YouTube is testing a new design that would clean up the site, make subscriptions more important, and integrate Google+ functionalities, The Next Web reported. The test is currently in early trials with a small number of users.
Images courtesy of The Next Web
The experiment changes the look and feel of several key elements of YouTube. This includes the basic design, which looks cleaner and more organized, as well as some elements of video playback. Further, you can find some added functionality that integrates the Google+ social network.
The look itself makes navigation more prominent and organizes the videos in a single column on the right-hand side. Additionally, the new design provides a left column that allows quick access to channels you’ve subscribed to, your subscription and other account controls, and links to YouTube-provided highlights (“trending,” “interesting,” and “popular” videos).
One of the subscriptions located on this left bar by default is a Google+ subscription. This will automatically pull together YouTube videos that were shared on the Google+ social network. While YouTube has added some Plus-related features already, the experiment shows a much bolder and more integrated interplay between the two social sites.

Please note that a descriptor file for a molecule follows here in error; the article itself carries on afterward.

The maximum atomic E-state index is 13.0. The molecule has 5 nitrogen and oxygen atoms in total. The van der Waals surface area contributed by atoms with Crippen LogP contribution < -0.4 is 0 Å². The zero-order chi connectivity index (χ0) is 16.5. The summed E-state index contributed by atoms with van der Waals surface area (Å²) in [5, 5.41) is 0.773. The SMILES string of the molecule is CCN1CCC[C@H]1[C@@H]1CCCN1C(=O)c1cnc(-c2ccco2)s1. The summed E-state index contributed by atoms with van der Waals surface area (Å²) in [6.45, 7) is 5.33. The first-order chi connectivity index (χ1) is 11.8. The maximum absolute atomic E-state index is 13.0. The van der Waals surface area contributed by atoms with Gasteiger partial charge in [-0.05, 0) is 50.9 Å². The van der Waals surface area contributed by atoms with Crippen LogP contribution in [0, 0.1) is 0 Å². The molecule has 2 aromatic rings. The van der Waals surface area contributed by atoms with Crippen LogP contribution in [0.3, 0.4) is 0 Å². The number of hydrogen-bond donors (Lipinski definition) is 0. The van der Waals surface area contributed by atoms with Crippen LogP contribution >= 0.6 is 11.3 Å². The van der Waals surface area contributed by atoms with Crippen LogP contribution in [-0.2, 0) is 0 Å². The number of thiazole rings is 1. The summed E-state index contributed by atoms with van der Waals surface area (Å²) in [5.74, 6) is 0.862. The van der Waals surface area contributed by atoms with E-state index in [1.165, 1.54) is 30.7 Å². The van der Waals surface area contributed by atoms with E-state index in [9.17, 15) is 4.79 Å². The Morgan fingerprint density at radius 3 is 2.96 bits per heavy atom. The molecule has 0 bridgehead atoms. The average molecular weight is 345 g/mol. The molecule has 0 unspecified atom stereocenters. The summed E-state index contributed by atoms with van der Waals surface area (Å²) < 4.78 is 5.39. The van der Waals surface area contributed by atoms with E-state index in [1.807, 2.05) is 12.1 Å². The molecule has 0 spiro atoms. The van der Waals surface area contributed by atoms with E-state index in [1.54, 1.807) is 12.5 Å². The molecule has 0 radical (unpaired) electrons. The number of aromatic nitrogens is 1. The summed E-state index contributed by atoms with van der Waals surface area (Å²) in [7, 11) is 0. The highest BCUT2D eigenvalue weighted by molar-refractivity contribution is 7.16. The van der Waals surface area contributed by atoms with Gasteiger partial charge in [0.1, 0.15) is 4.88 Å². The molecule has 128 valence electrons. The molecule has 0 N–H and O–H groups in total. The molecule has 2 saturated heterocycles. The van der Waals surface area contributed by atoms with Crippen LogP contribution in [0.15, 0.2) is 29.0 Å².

The video playback itself is also somewhat revamped. Users will have greater control over the size of the video on their screen, with multiple sizing options that fall between the current “standard” and “full screen” alternatives. When a video is being played, users will also get some details on the channel providing the video and will see a more prominent link to subscribe.
The last of the major changes is the behavior video playback for recommended videos. Instead of taking you to the video page, the video pulls up in a Lightbox-styled player; the background dims and the player opens up in a new layer on top of the current page. While users can easily navigate to the video itself, they can also exit the video to return to the page they were on.
Minor changes include an updated favicon and a new “guide page.” Other elements may not have been reported yet and all the alterations are far from finalized; as an early-stage test, everything seen here is subject to change.
There is currently no way to switch to the new look; either you’re lucky enough to get it or you’re not.
Have you seen the new design? What are your thoughts?